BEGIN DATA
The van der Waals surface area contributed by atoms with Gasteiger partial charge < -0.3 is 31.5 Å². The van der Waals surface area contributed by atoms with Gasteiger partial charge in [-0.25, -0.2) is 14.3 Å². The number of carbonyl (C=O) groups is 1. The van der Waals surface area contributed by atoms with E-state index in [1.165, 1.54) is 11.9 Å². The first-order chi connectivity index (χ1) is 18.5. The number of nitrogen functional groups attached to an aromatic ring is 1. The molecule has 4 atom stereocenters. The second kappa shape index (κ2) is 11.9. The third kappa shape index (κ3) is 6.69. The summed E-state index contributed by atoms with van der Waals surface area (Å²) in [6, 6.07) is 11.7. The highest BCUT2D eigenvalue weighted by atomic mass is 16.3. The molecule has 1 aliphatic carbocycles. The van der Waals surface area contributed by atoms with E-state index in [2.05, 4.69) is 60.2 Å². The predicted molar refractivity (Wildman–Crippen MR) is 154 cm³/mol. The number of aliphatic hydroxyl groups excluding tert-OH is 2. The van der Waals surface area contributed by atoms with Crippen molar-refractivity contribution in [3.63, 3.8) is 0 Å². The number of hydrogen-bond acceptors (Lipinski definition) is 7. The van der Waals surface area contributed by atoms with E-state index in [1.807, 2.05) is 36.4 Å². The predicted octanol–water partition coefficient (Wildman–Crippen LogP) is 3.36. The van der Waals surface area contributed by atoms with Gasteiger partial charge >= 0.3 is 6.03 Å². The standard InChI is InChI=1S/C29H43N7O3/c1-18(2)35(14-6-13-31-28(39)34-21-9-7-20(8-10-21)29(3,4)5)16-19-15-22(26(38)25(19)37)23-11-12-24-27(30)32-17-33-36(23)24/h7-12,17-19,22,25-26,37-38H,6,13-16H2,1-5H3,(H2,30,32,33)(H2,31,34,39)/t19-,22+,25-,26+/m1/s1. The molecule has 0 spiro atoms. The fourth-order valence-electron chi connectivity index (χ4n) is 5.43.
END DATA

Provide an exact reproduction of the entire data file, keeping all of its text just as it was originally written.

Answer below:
The van der Waals surface area contributed by atoms with Gasteiger partial charge < -0.3 is 31.5 Å². The van der Waals surface area contributed by atoms with Gasteiger partial charge in [-0.25, -0.2) is 14.3 Å². The number of carbonyl (C=O) groups is 1. The van der Waals surface area contributed by atoms with E-state index in [1.165, 1.54) is 11.9 Å². The first-order chi connectivity index (χ1) is 18.5. The number of nitrogen functional groups attached to an aromatic ring is 1. The molecule has 4 atom stereocenters. The second kappa shape index (κ2) is 11.9. The third kappa shape index (κ3) is 6.69. The summed E-state index contributed by atoms with van der Waals surface area (Å²) in [6, 6.07) is 11.7. The highest BCUT2D eigenvalue weighted by atomic mass is 16.3. The molecule has 1 aliphatic carbocycles. The van der Waals surface area contributed by atoms with E-state index in [2.05, 4.69) is 60.2 Å². The predicted molar refractivity (Wildman–Crippen MR) is 154 cm³/mol. The number of aliphatic hydroxyl groups excluding tert-OH is 2. The van der Waals surface area contributed by atoms with Crippen molar-refractivity contribution in [3.63, 3.8) is 0 Å². The number of hydrogen-bond acceptors (Lipinski definition) is 7. The van der Waals surface area contributed by atoms with E-state index in [1.807, 2.05) is 36.4 Å². The predicted octanol–water partition coefficient (Wildman–Crippen LogP) is 3.36. The van der Waals surface area contributed by atoms with Gasteiger partial charge >= 0.3 is 6.03 Å². The standard InChI is InChI=1S/C29H43N7O3/c1-18(2)35(14-6-13-31-28(39)34-21-9-7-20(8-10-21)29(3,4)5)16-19-15-22(26(38)25(19)37)23-11-12-24-27(30)32-17-33-36(23)24/h7-12,17-19,22,25-26,37-38H,6,13-16H2,1-5H3,(H2,30,32,33)(H2,31,34,39)/t19-,22+,25-,26+/m1/s1. The molecule has 0 spiro atoms. The fourth-order valence-electron chi connectivity index (χ4n) is 5.43.